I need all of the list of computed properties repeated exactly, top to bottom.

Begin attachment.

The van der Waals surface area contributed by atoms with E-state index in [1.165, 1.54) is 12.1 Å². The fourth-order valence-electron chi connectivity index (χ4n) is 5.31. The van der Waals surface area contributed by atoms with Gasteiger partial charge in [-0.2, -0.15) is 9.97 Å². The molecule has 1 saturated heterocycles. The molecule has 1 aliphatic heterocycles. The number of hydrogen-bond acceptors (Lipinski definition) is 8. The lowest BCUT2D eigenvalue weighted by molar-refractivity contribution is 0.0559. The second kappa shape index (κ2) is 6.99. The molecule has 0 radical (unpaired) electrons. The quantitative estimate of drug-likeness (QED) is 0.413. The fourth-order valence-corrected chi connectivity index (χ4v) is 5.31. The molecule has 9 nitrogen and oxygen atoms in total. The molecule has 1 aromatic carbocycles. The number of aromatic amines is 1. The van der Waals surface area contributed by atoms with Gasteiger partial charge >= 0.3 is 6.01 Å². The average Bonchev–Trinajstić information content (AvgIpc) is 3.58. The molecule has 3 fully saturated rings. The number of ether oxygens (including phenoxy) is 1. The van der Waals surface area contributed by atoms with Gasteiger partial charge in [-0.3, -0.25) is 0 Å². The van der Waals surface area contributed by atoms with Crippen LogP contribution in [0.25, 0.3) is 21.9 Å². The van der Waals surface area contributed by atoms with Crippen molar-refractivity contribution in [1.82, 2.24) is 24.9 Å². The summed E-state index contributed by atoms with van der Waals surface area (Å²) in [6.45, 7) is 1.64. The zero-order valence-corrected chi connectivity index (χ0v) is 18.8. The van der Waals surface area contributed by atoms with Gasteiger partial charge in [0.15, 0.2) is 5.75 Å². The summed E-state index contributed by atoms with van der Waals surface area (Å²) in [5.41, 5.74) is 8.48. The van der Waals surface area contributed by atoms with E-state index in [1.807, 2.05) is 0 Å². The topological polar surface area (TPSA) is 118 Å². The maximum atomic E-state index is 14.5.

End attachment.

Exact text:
The van der Waals surface area contributed by atoms with E-state index in [1.165, 1.54) is 12.1 Å². The fourth-order valence-electron chi connectivity index (χ4n) is 5.31. The van der Waals surface area contributed by atoms with Gasteiger partial charge in [-0.2, -0.15) is 9.97 Å². The molecule has 1 saturated heterocycles. The molecule has 1 aliphatic heterocycles. The number of hydrogen-bond acceptors (Lipinski definition) is 8. The lowest BCUT2D eigenvalue weighted by molar-refractivity contribution is 0.0559. The second kappa shape index (κ2) is 6.99. The molecule has 0 radical (unpaired) electrons. The quantitative estimate of drug-likeness (QED) is 0.413. The fourth-order valence-corrected chi connectivity index (χ4v) is 5.31. The molecule has 9 nitrogen and oxygen atoms in total. The molecule has 1 aromatic carbocycles. The number of aromatic amines is 1. The van der Waals surface area contributed by atoms with Gasteiger partial charge >= 0.3 is 6.01 Å². The average Bonchev–Trinajstić information content (AvgIpc) is 3.58. The molecule has 3 fully saturated rings. The number of ether oxygens (including phenoxy) is 1. The van der Waals surface area contributed by atoms with Gasteiger partial charge in [-0.3, -0.25) is 0 Å². The van der Waals surface area contributed by atoms with Crippen LogP contribution in [0.25, 0.3) is 21.9 Å². The van der Waals surface area contributed by atoms with Crippen molar-refractivity contribution in [1.82, 2.24) is 24.9 Å². The summed E-state index contributed by atoms with van der Waals surface area (Å²) in [6.45, 7) is 1.64. The zero-order valence-corrected chi connectivity index (χ0v) is 18.8. The van der Waals surface area contributed by atoms with Gasteiger partial charge in [0.15, 0.2) is 5.75 Å². The summed E-state index contributed by atoms with van der Waals surface area (Å²) in [5.41, 5.74) is 8.48. The van der Waals surface area contributed by atoms with E-state index in [1.807, 2.05) is 0 Å². The topological polar surface area (TPSA) is 118 Å². The maximum atomic E-state index is 14.5.